Come Back in September: A Literary Education on West Sixty-Seventh Street, Manhattan
“engaging, well-written, and certain to please the strongly literary minded.”
“Saigon had fallen and I was in Professor [Elizabeth] Hardwick’s living room with Susan Sontag,” says author Darryl Pinckney, then a twenty-something Columbia student and now one of our leading essayists, in his memoir Come Back in September.
The sense of wonder in his words reflects precisely how he felt, having applied to novelist and critic Hardwick’s (Sleepless Nights) creative writing class at Barnard and now finding himself a regular in her upper West Side duplex apartment, a hive of the New York intellectuals of the 1970s, who swarmed there in great number.
On any given night, young Pinckney encountered not only literary celebrity Sontag, but also luminaries from The New York Review of Books including editor Jason Epstein, co-editor Barbara Epstein (a close friend of Hardwick), and many others.
Outside the confines of the apartment, Pinckney hung out—clubbing, dancing, and doing drugs—with young friends Brad Gooch and Luc (now Lucy) Sante. He worked part-time in Manhattan bookstores and at The New York Review (in his sixties, he remains a regular contributor), where he would take phones calls from Murray Kempton, arrange to ship galleys to Gore Vidal, and generally make himself useful.
But the continuing attraction for 20 years was his mentor and friend Elizabeth Hardwick (1916–2007), a stern, direct, accomplished writer who was an invaluable mentor.
“You’re the worst poet I’ve ever read,” she told him. “You mustn’t write poetry anymore.”
There were only two reasons to write: desperation or revenge, she said. “A passion for reading” is the only way to learn to write. And: “You must be able to take rejection.”
She didn’t believe in the magic of Maxwell Perkins and other celebrated editors. “You had to be your own editor. It was a part of writing.”
“Even a bad book told her something,” she’d say.
Much of this was spoken on the long red velvet sofa that dominated Hardwick’s living room.
“She said that I mustn’t be too literary, that I must try to earn money.” (Advice she herself might have benefited by.)
But she knew how to encourage. While working with him on revising a piece on James Baldwin, she declared, “Now you’re writing.”
They had a “regular appointment” for Sunday dinner at her apartment. “I would come sit at that dining room table for decades. She was not a good cook.”
“Elizabeth had a way of talking to young writers that assume we understood what was involved in the production of: anything. Part of what made her such a powerful example that a writing life was possible for you, too, was that she took your anxieties seriously. But all problems about writing had one solution: you had to, you said you would, it was the contract you made with yourself, it was your life.”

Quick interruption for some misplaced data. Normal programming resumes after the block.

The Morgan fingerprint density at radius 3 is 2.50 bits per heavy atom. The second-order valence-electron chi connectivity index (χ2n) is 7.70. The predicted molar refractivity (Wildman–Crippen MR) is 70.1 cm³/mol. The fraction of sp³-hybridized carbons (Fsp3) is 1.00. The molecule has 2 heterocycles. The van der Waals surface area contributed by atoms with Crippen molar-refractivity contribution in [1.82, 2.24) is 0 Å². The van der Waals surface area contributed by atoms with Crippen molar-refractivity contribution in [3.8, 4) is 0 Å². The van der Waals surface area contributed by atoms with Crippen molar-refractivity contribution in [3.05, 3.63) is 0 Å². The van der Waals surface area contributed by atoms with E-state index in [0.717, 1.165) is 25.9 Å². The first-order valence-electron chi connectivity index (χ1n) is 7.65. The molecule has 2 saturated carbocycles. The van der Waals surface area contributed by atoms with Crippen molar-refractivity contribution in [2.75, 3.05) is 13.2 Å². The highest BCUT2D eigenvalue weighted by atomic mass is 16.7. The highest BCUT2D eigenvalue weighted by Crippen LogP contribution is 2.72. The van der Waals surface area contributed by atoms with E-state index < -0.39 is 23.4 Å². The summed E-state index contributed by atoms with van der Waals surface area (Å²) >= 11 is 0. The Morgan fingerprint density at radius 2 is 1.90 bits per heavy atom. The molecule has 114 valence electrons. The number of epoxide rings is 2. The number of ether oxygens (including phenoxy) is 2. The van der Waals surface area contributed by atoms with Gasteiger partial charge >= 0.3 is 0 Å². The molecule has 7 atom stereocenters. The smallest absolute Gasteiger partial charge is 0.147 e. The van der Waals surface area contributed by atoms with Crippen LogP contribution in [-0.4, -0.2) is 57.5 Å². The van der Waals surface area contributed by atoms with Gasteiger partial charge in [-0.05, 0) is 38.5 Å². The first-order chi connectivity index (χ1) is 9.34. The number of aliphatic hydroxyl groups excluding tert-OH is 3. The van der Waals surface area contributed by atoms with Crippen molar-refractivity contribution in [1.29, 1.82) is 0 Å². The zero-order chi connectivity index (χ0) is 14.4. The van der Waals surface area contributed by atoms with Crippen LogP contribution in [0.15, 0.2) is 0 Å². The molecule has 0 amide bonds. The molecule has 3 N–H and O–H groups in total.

A sharp observer, his memoir soars when he writes about his beloved Baldwin, who visited the Review’s office when his last novel, Just Above My Head (1979), was published.
“Word that he was in the building touched every corner of the editorial floor. Editors hung up and floated from their offices into the central aisle; we editorial assistants slowly raised our fantastic necks over plants and cubicle divides. The elevator doors opened onto what was an unnatural silence for a business and there were the unprecedented eyes, the famous man’s short height, the authority of his dark skin.”
Later, he writes of Baldwin’s funeral:
“On that gray afternoon in December of 1987, down the street from Columbia, St. John the Divine heaved with organ prelude, rows and rafters of Skip Gates, Caz Philips, Maxine de la Falaise, Jules Feiffer, and then the pounding of drums. Following the cross came Maya Angelou, Toni Morrison, Amiri Baraka, Eartha Kitt, so small, Quincy Troupe, with dreadlocks, and others.
“The drums got louder and Baldwin’s old mother, buried in a handkerchief and a big fur coat, was wheeled up the nave, and his brothers who bore an eerie resemblance to him, and more family, Ossie Davis and Ruby Dee said to be among them, and friends of every age and hue, old men on canes, babies in blue blankets.”
Pinckney, a diligent note-taker, often goes on about nothing much here. There is plenty of gossip, much detail about rivalries and animosities, and passages about writers quoting from the work of the masters at one another. At times it is a bit much—dizzying, not always in a good way—and the author’s use of the dash for quotations marks is simply annoying. (Yes, Joyce did it; so, what?)
Nonetheless, Pickney captures heady times among the New York literati of the period and pays proper homage to his mentor. His book is engaging, well-written, and certain to please the strongly literary minded.